People who care about American democracy have recently been paying a lot of attention to new research by Martin Gilens and Benjamin Page, which shows that for decades wealthy Americans and business interests have consistently gotten their way in public policy – even when their views conflict with what the vast majority of Americans want. These troubling findings have many observers asking urgent questions: Why do the rich have so much influence in politics? And is there anything we can do about it?
Many people have pointed the finger at two culprits. They point at the political participation problem that poor and working-class people vote less than wealthier and white-collar Americans. And they point at money in politics, at the billions spent on lobbying and political campaigns.
Those are important problems, but we also have to remember another big reason why the wealthy have more influence in politics: Wealthy people are the ones in office themselves.
If millionaires in the United States formed their own political party, that party would make up just 3 percent of the country, but it would have a majority in the House of Representatives, a filibuster-proof super-majority in the Senate, a 5-4 majority on the Supreme Court and a man in the White House. If working-class Americans — people with manual-labor and service-industry jobs — were a political party, that party would have made up more than half of the country since the start of the 20th century, but its legislators (those who last worked in blue-collar jobs before getting into politics) would never have held more than 2 percent of the seats in Congress.
For the last seven years, I’ve been studying the startling economic gulf between ordinary Americans and the people who represent them in the halls of power. My research suggests that we have government for the privileged in the United States in part because we have government by the privileged.
Rich politicians don’t want what’s best for everyone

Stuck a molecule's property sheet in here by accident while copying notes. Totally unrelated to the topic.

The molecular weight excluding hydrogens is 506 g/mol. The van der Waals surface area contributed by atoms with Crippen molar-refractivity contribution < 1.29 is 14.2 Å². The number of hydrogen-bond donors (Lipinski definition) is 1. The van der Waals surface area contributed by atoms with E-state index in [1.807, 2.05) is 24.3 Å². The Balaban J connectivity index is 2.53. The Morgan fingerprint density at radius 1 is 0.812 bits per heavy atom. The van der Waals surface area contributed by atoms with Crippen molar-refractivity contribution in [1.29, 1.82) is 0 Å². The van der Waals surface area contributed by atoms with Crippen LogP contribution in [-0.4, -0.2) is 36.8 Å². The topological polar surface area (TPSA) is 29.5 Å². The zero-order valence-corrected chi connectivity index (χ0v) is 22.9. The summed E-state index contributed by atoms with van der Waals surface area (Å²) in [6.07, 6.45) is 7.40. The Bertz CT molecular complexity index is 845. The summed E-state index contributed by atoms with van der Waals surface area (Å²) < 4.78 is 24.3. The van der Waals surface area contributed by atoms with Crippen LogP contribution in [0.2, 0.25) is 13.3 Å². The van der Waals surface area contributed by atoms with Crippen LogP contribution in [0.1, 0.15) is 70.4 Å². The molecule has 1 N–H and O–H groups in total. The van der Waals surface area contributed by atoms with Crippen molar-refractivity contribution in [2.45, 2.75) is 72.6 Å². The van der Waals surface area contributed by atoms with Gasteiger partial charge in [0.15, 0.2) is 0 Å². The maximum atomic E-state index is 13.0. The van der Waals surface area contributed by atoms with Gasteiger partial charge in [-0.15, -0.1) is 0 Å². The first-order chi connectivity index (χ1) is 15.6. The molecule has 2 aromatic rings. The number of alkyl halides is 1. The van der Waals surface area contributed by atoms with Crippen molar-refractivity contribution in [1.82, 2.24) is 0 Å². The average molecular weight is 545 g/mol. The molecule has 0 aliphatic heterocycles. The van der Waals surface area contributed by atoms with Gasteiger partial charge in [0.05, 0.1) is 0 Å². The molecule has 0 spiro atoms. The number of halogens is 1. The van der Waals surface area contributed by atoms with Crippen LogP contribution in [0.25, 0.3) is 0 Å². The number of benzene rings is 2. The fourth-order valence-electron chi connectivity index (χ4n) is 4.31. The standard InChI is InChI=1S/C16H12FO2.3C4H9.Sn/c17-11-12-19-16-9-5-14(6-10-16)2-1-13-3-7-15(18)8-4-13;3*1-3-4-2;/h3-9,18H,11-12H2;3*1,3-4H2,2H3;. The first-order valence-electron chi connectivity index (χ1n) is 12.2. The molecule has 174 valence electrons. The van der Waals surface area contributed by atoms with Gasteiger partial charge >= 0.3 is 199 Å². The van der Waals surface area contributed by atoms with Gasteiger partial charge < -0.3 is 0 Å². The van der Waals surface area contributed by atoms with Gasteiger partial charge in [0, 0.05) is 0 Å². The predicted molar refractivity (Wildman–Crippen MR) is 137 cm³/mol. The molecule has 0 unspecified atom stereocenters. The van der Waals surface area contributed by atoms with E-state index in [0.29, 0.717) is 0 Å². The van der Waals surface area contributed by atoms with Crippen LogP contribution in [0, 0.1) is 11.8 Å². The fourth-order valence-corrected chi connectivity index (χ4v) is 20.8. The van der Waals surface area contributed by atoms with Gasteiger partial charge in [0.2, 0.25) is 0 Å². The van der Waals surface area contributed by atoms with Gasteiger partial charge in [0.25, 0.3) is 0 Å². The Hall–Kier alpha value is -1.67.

Alexander Hamilton once argued that working-class Americans see wealthier people as “their natural patron[s] and friend[s]” and that workers know “that however great the confidence they may justly feel in their own good sense, their interests can be more effectually promoted by the merchant than by themselves.” The idea has been with us ever since.
Unfortunately, economic policy just isn’t that simple. Americans from different classes don’t always have the same interests or want the same policies. As pollsters have known for decades – and as Gilens, Page, and others have shown – working-class Americans are more likely to support higher minimum wages, more progressive taxes, and a stronger social safety net. Affluent Americans, on the other hand, are more likely to support hobbling labor unions and giving tax breaks to the wealthy.
Politicians are no exception. In my research, I’ve found that legislators who spent more time doing working-class jobs are more likely to support progressive economic policies – whether they’re Republicans or Democrats, experienced lawmakers or first-term members, members of Congress or members of a city council. Likewise, lawmakers from high-paying jobs in the private sector are more likely to support the more conservative economic policies typically favored by the wealthy.